Leukemias, lymphomas, and other hematologic cancers:
Indications for DARZALEX:
Treatment of multiple myeloma: as combination therapy with bortezomib, melphalan, and prednisone in newly-diagnosed patients who are ineligible for autologous stem cell transplant; as combination therapy with lenalidomide and dexamethasone, or bortezomib and dexamethasone, in patients who have received ≥1 prior therapy; as combination therapy with pomalidomide and dexamethasone in patients who have received ≥2 prior therapies including lenalidomide and a proteasome inhibitor (PI); or as monotherapy in patients who have received ≥3 prior lines of therapy including a PI and an immunomodulatory agent or who are double-refractory to a PI and an immunomodulatory agent.
Pre-medicate with corticosteroids (long- or intermediate-acting), oral antipyretics, oral or IV antihistamines 1–3 hours prior to every infusion and administer oral corticosteroids post-infusion. Give only as IV infusion. Initially infuse at 50mL/hr for Week 1 and 2 infusions, then 100mL/hr for subsequent infusions (Week 3 onwards); may increase by 50mL/hr every hour; max 200mL/hr. Week 1 infusion (Option 1): single dose given in 1 day (16mg/kg on Day 1); or, (Option 2): split dose over 2 consecutive days (8mg/kg on Days 1 and 2). Monotherapy and combination therapy with lenalidomide or pomalidomide and dexamethasone: 16mg/kg weekly at Weeks 1–8, every 2 weeks at Weeks 9–24, then every 4 weeks at Week 25 onwards until disease progression. Combination therapy with bortezomib, melphalan and prednisone: 16mg/kg weekly at Weeks 1–6, every three weeks at Weeks 7–54, then every four weeks at Week 55 onwards until disease progression. Combination therapy with bortezomib and dexamethasone: 16mg/kg weekly at Weeks 1–9, every three weeks at Weeks 10–24, then every four weeks at Week 25 onwards until disease progression. Management of infusion reactions, pre- and post-infusion medications, others: see full labeling. Prophylaxis for herpes zoster reactivation: initiate antiviral prophylaxis within 1 week after starting therapy and continue for 3 months after treatment.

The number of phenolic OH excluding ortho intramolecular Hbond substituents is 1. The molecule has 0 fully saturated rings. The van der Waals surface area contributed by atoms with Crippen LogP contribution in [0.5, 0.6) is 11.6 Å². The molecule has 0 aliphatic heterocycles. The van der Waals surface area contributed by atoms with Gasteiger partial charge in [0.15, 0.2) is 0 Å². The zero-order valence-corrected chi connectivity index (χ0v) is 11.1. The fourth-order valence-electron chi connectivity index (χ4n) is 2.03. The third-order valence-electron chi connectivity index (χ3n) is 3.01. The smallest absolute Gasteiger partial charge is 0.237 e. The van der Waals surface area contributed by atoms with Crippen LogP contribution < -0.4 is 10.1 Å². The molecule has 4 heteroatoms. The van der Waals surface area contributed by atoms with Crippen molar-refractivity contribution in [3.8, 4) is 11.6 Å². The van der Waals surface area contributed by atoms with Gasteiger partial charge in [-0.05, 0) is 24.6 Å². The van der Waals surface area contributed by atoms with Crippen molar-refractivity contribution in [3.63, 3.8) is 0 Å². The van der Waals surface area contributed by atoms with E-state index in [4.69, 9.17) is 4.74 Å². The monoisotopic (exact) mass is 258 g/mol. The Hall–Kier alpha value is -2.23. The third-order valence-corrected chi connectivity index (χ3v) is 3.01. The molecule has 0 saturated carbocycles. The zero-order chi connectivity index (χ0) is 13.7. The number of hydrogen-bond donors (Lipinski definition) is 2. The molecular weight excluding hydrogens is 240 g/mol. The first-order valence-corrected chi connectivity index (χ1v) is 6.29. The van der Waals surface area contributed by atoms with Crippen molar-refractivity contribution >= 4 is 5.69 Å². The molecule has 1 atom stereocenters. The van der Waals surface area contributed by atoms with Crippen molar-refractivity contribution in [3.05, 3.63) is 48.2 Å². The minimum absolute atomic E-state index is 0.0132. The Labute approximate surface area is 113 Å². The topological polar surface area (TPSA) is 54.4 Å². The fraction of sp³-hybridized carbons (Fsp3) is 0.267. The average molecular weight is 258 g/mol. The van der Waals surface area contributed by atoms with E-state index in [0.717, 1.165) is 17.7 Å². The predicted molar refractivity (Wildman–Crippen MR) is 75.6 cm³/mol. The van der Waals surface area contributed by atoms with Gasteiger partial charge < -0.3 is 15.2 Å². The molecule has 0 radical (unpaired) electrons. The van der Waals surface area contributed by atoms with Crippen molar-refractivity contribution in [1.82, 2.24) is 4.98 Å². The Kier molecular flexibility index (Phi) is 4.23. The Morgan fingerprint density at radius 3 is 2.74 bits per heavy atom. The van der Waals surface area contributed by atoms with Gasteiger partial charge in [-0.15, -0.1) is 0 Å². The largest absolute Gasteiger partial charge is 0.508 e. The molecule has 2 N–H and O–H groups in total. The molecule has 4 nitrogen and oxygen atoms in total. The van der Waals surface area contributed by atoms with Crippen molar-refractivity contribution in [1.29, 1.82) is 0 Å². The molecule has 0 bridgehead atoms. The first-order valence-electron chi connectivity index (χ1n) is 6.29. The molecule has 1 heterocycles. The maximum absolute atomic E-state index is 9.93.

Should be administered by a healthcare professional with immediate access to emergency equipment and appropriate medical support. Monitor frequently for infusion reactions; interrupt treatment for infusion reactions of any severity. Permanently discontinue if an anaphylactic reaction, life-threatening (Grade 4) or upon 3rd occurrence of ≥Grade 3 infusion reaction occurs; for Grade 1, 2, or 3 reactions, reduce the infusion rate when restarting. History of COPD: may require additional post-infusion drugs; consider prescribing short- or long-acting bronchodilators and inhaled corticosteroids. Interference with cross-matching and RBC antibody screening; type/screen patients prior to initiating treatment. Increased neutropenia (monitor for infections) and thrombocytopenia: obtain CBCs during therapy; dose delay may be required to allow recovery of neutrophils and platelets. Neonates/infants: defer live vaccines if exposed to drug in utero until hematology evaluation. Pregnancy. Females of reproductive potential should use effective contraception during treatment and for 3 months after cessation. Nursing mothers.
CD38-directed monoclonal antibody.
Interferes with Indirect Antiglobulin (Coombs) Test, serum protein electrophoresis and immunofixation assays leading to false (+) results.
Infusion reactions, neutropenia, thrombocytopenia, fatigue, nausea, diarrhea, constipation, vomiting, muscle spasms, arthralgia, back pain, pyrexia, chills, dizziness, insomnia, cough, dyspnea, peripheral edema, peripheral sensory neuropathy, upper respiratory tract infection.